Fear and Paranoia in Buenos Aires

in 15th New Horizons International Film Festival Wroclaw

by Engin Ertan

Urban paranoia is a subject filmmakers obviously love, and it is also the main issue in Benjamín Naishtat’s first feature film History of Fear (Historia del miedo). However, the director doesn’t follow the rules of conventional storytelling and he isn’t looking for easy answers either. This ambiguity sets History of Fear apart from many films with a similar theme, and the unsettling viewing experience it leads to is very appropriate to Naishtat’s intentions.

As Naishtat himself stated, the original title of the film involves a word play: ‘Historia’ means in Spanish both ‘history’ and ‘story’… The international title could be misleading, though, because the director is not really interested in the past nor in explaining the reasons behind the social tension he portrays. Still, this is a film dealing with the origins of fear. In a loose, but carefully constructed narrative, Naishtat shows fragments of the daily life in Buenos Aires. The characters come together and go apart, but they share a common emotion — fear. In other words, fear is the main motivation in this film’s narrative.

One of the earlier scenes in the film is set in a fast-food restaurant. A customer in the queue suddenly starts contorting his body and takes a position as if he is an animal about to attack his prey. This creates panic among other customers, but Pola, a young man who is also one of the central characters of the film, observes him both with fear and fascination. Scene by scene we watch similar events, which distort the order of everyday life… We don’t know the reasons behind them, but these unsettling moments become intriguing in this fragmented narrative. Pola’s manner becomes ours (the audience’s) as well.

Even though Naishtat prefers to raise questions rather than answer them, History of Fear isn’t as inaccessible as it might sound. This isn’t exactly a story of ‘haves against haven’ts’, but the film deliberately emphasizes how its characters come from different classes. While some of them live in a gated community, others work for them. It should be safe to live in a gated community, or so they assume, but one day there could be an intruder in the house… On another day there is a hole in the fence… Is the security guard doing his job properly? Then there is a long blackout… While these characters try to find safety within fences or thanks to high-tech security systems, they feel more and more insecure (à la Michael Haneke’s Funny Games). In a very interesting dinner scene, they play a game where they have to pick who they want to be and what they would like to have. However, none of them can really deliver an answer. They are so lost in their own existence that losing what they own became their biggest fear, and no matter how much paranoia it causes, this is their only motivation to go on. Unsurprisingly, children behave differently and are braver compared to the adults. Just like Pola, who happens to be the maid’s son, or Camilo, an artist who records people’s reactions during some interviews with his camera and who also starts the aforementioned controversial game during the dinner, only the children can confront fear and look it in the eye.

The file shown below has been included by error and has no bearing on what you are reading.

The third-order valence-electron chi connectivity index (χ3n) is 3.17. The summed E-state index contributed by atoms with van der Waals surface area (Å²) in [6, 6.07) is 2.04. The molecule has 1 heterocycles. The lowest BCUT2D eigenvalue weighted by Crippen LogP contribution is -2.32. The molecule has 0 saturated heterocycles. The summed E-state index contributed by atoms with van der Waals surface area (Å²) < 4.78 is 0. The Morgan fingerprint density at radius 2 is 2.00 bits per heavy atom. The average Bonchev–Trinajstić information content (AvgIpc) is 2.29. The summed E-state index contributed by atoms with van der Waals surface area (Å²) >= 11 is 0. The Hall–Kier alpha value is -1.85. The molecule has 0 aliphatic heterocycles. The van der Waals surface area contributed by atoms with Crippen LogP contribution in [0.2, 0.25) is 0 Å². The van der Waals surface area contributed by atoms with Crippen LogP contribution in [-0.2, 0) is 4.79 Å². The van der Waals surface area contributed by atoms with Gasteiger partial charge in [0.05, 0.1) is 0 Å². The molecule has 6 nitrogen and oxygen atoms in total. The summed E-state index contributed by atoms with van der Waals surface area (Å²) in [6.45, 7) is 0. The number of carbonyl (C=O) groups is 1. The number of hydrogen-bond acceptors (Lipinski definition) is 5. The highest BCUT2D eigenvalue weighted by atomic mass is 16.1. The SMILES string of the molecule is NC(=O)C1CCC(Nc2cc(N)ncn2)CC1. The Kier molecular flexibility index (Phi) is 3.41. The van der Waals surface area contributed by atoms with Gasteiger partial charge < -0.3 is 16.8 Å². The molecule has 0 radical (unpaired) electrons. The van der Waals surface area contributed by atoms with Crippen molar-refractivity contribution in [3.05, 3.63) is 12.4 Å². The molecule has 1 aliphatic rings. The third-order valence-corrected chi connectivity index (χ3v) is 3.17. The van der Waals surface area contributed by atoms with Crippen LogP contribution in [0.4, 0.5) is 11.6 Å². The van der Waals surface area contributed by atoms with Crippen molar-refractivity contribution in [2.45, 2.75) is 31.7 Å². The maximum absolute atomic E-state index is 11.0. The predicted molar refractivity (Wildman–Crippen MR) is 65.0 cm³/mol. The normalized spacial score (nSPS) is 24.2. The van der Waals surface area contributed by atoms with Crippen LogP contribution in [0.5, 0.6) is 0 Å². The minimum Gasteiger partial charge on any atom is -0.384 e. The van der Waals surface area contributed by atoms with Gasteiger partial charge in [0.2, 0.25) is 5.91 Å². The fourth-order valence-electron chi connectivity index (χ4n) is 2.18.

The meticulous sound design is another thing to praise about History of Fear. If any label is needed, History of Fear could be described as a mood piece and Naishtat cleverly uses sound to set the disquieting atmosphere of the film. While the opening scene features the heavy noise of a helicopter flying over the suburbs; the sound of alarms going off, persistent buzzing from the intercom and news on TV or on the radio continue delivering the same effect in subsequent scenes. History of Fear clearly takes place in the present and has obvious references to the current situation in Argentina (the gap between the rich and the poor, as well as the ongoing feeling of insecurity caused by the financial crisis during the last decade), but thanks to the sound editing it evokes the feeling of a dystopian thriller as well. This feeling of timelessness makes Naishtat’s promising debut even more effective, since it deals with an emotion which has always shaped our lives and our perception of reality throughout history.

Edited by Birgit Beumers